The United Nations has received daily reports of rapes and killings of the Rohingya minority in Burma.
UN human rights chief Zeid Ra'ad Al Hussein said the government, led by Nobel Peace Prize winner Aung San Suu Kyi, had taken a "short-sighted, counterproductive, even callous" approach to the crisis.
He said the government's handling of issues in northern Rakhine state, where independent monitors are barred from investigating, risk grave long term repercussions for the region.
At least 86 people have been killed, according to state media, and the UN estimates 27,000 members of the largely stateless Rohingya minority have fled across the border from Rakhine into Bangladesh.
The High Commissioner said killings, rapes and the burning of Rohingya homes are reported to the UN human rights office on a daily basis.
"The repeated dismissal of the claims of serious human rights violations as fabrications, coupled with the failure to allow our independent monitors access to the worst affected areas in northern Rakhine, is highly insulting to the victims and an abdication of the government's obligations under international human rights law," Mr Zeid said in a statement.
"If the authorities have nothing to hide, then why is there such reluctance to grant us access? Given the continued failure to grant us access, we can only fear the worst."
UN human rights spokeswoman Ravina Shamdasani said the UN human rights office had submitted a formal request for access to the area, which had not yet been granted.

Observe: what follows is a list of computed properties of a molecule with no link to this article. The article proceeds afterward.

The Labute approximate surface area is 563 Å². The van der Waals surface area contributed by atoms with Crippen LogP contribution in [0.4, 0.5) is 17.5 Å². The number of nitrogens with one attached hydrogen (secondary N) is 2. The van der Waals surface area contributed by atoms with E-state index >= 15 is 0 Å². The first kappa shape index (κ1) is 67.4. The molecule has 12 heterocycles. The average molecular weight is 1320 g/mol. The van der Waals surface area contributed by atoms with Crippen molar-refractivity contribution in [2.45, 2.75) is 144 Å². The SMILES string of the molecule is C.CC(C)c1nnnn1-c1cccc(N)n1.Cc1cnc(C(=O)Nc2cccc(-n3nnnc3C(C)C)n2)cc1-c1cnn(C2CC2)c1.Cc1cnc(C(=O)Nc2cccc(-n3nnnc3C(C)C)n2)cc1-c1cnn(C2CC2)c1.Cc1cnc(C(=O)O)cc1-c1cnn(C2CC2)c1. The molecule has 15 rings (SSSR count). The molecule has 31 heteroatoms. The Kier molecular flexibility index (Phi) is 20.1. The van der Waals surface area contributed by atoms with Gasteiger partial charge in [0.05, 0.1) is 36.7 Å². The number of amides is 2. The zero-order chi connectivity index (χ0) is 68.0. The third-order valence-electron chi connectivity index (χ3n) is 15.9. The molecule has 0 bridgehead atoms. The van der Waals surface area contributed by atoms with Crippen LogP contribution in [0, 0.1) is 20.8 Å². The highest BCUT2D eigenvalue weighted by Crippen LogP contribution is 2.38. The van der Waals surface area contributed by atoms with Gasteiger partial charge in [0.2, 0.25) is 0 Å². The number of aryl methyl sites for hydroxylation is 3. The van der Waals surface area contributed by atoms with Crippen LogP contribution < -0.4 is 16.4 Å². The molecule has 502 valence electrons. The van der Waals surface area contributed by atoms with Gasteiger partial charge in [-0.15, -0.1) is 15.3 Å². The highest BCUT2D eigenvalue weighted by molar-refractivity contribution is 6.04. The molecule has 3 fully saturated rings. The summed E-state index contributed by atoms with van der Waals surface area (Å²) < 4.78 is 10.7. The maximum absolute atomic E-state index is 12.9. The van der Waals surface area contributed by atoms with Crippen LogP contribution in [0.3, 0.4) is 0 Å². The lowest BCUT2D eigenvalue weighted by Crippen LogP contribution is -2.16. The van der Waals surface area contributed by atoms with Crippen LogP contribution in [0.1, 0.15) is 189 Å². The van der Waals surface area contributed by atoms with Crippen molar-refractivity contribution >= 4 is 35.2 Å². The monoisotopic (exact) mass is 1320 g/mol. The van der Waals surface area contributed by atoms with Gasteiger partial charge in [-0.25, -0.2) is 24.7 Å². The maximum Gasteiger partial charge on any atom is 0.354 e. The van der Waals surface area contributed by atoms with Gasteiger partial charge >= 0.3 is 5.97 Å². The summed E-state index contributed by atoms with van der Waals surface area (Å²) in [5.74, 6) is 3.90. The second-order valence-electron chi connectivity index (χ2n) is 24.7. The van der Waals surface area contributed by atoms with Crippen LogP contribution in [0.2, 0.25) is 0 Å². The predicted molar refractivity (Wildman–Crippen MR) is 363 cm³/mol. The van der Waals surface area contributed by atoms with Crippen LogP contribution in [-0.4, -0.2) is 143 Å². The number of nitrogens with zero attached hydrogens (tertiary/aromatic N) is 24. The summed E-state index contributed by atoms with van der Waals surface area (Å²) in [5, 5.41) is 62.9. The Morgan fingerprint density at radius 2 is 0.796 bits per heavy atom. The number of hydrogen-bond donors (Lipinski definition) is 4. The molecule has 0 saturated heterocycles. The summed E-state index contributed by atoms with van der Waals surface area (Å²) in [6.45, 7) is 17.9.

Adrian Edwards, a spokesman for the UN refugee agency UNHCR, said his colleagues in Bangladesh had spoken to more than 1,000 newly-arrived refugees in the past few weeks who gave accounts of houses being burned, targeting of civilians and traumatised women and children who had witnessed the killing of family members.
UNHCR could not verify the accounts first-hand, but it was extremely concerned and it urged the Myanmar authorities to investigate and the government of Bangladesh to give the refugees a safe haven, he said.
Burmese government officials have denied allegations of abuse and said the army is hunting "terrorists" behind raids on police in October.
Mr Zeid said in June that crimes against humanity may have been committed against the Rohingya.
Ms Shamdasani said if the government did not handle the situation very carefully and address the grievances of the Rohingya minority, violence could ensue.
"Unfortunately this is exactly what has happened in the past couple of months," she added. "We are worried that this is going to get further out of hand. This is perfect breeding ground for violent extremists."
Although they have lived in Burma for generations, Rohingya Muslims are barred from citizenship in the nation of 50 million, and instead live as some of the most oppressed people in the world.
Since communal violence broke out in 2012, more than 120,000 Rohingya have been driven from their homes and crammed into squalid camps guarded by police. There, they are denied healthcare and education, and their movements are heavily restricted.
Some have tried to flee by boat, but many ended up becoming victims of human trafficking or were held for ransom.
Additional reporting by Reuters
Join our new commenting forum
Join thought-provoking conversations, follow other Independent readers and see their replies